Young technologists have a variety of undergraduate degrees that they can pursue at the collegiate level. But which degree is going to produce the most job offers and the highest starting salaries? Should college students major in computer science, software engineering, IT, or some other niche in order to snare the top prize four years from now: a six-figure starting salary, perhaps with stock options?
We talked to colleges and professors across various tech disciplines about industry demand for their graduates. We pored over starting salary data from the PayScale College Salary Report 2012-13. We also looked at unemployment rates by college major compiled by Georgetown University's Center on Education and the Workforce.
One trend is clear: The more challenging the tech-oriented major, the more job opportunities available to newly minted graduates ... as well as higher starting salaries. Students who take more math, science and engineering courses in college, tend to earn higher salaries upon graduation. Of course, whether a senior in college has multiple job offers with signing bonuses and other perks depends on their grades and internships. Also, graduating from a highly selective technical college helps tremendously with on-campus recruitment. Read more...
Cloud computing presents opportunities for governments to modernize and improve cost efficiency, public officials stressed Thursday at the introduction of a report advising state and local governments on cloud adoption. But one California official cited government tendencies making the modernization process a slow one.
The TechAmerica Foundation's State and Local Government Cloud Commission released its report entitled "The Cloud Imperative," offering best practices for cloud computing for state and local governments. In an introduction of the report at Microsoft's Silicon Valley offices in Mountain View, Calif., government officials including California lieutenant governor Gavin Newsom and San Jose mayor Chuck Reed emphasized potential benefits of cloud computing.
"San Jose's approach is very simple. We're trying to do more with less," Reed said in explaining San Jose's perspective on the cloud. Newsom, however, stressed how governments need to wake up to technological change. "You're seeing with this rapid and extraordinary change with the cloud in the private sector how it is dramatically changing the way people are doing business," bringing down costs and boosting collaboration, he said. "But government has been slow to pick up on this." Read more...
IT staff retention is shaping up to be one of the biggest challenges facing CIOs in 2012.
Three trends are bringing this issue to the forefront:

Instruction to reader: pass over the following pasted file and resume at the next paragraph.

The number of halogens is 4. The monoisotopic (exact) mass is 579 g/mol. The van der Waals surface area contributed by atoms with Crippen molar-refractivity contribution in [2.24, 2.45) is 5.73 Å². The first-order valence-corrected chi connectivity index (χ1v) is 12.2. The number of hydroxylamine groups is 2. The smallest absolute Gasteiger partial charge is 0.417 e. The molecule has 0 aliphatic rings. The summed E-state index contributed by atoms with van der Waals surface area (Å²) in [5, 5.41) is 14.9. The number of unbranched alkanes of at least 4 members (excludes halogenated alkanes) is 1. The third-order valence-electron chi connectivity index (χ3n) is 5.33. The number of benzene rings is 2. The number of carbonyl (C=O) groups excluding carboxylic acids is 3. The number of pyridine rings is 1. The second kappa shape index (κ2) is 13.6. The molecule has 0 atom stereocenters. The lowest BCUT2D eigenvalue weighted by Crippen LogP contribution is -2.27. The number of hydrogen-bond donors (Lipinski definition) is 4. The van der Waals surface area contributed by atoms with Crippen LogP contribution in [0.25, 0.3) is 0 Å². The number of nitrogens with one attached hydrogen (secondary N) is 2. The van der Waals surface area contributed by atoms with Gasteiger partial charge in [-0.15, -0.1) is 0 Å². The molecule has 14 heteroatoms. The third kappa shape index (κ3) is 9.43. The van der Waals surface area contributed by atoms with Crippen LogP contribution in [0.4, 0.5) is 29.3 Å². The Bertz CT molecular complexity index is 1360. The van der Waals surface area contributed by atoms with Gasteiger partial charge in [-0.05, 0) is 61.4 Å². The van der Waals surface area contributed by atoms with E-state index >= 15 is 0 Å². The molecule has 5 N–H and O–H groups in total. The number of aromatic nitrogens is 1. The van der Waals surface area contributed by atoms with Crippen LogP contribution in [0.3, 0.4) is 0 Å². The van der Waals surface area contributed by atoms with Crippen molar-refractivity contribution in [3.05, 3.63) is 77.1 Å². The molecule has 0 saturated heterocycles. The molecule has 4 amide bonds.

- Corporate IT hiring is on the rise, tempting IT professionals with higher pay and opportunities for advancement if they switch companies.
- Younger techies change jobs frequently, averaging only a year or two in a position before switching
- Baby Boomers are reaching retirement age, with an average of 10,000 U.S. citizens turning 65 on a daily basis for the next 18 years.
IT staff turnover is "probably my most significant issue right now and has been for the past 12 to 15 months," says Louis Trebino, CIO and senior vice president at the Harry Fox Agency (HFA), a New York City-based provider of rights management, licensing and royalty services for the music industry. Read more...
Most high-tech employers would likely deny that age discrimination is an issue at their company. But many IT workers over 50 beg to differ, saying they have experienced age bias or know someone who has.
The bias can take several forms, they say. Their salaries might stagnate. They might have few or no opportunities for advancement. They might not be included in training and professional development programs. And they could be the first to be laid off and the last to be hired.
As a result, they may be hit harder by the recession. According to recent U.S. government data, unemployment rates for older IT professionals increased faster than they did for younger tech workers since the recession began some three years ago.
All of that can add up to a tough road for older people in high tech. Read more...
Advanced Micro Devices is not immediately chasing the market for smartphones as it does not align with the company's strength in technologies like graphics, an executive said on Monday.
Smartphones are constrained on battery, pixels, and screen space, and AMD has other areas it can focus on in order to grow, said Rick Bergman, senior vice president and general manager for AMD's product group during the Pacific Crest Securities Technology Leadership Forum in Vail, Colorado. The company sees an opportunity to apply its graphics and chip technologies to tablets, where customers are demanding better video and battery life. Read more...
The federal government is "bullish" on prospects for using cloud and mobile technologies, although perhaps not at the expense of existing legacy infrastructure, federal CTO Aneesh Chopra said in an interview with InfoWorld last week.
During an appearance in Silicon Valley, Chopra, the nation's first-ever CTO, acknowledged the inevitable emergence of cloud and mobile as solutions for the federal government, but he sees them as supplementing rather than replacing legacy systems. He said, "I'm not so sure it's an either/or. I absolutely see the trend toward the combination of cloud and mobile as a very, very powerful asset to be mined for new capabilities that aren't yet online. It might very well be that legacy infrastructure will stay on its course, but new capabilities are introduced in a manner that takes advantage of cloud and mobile -- and we're very bullish on those prospects." Read more...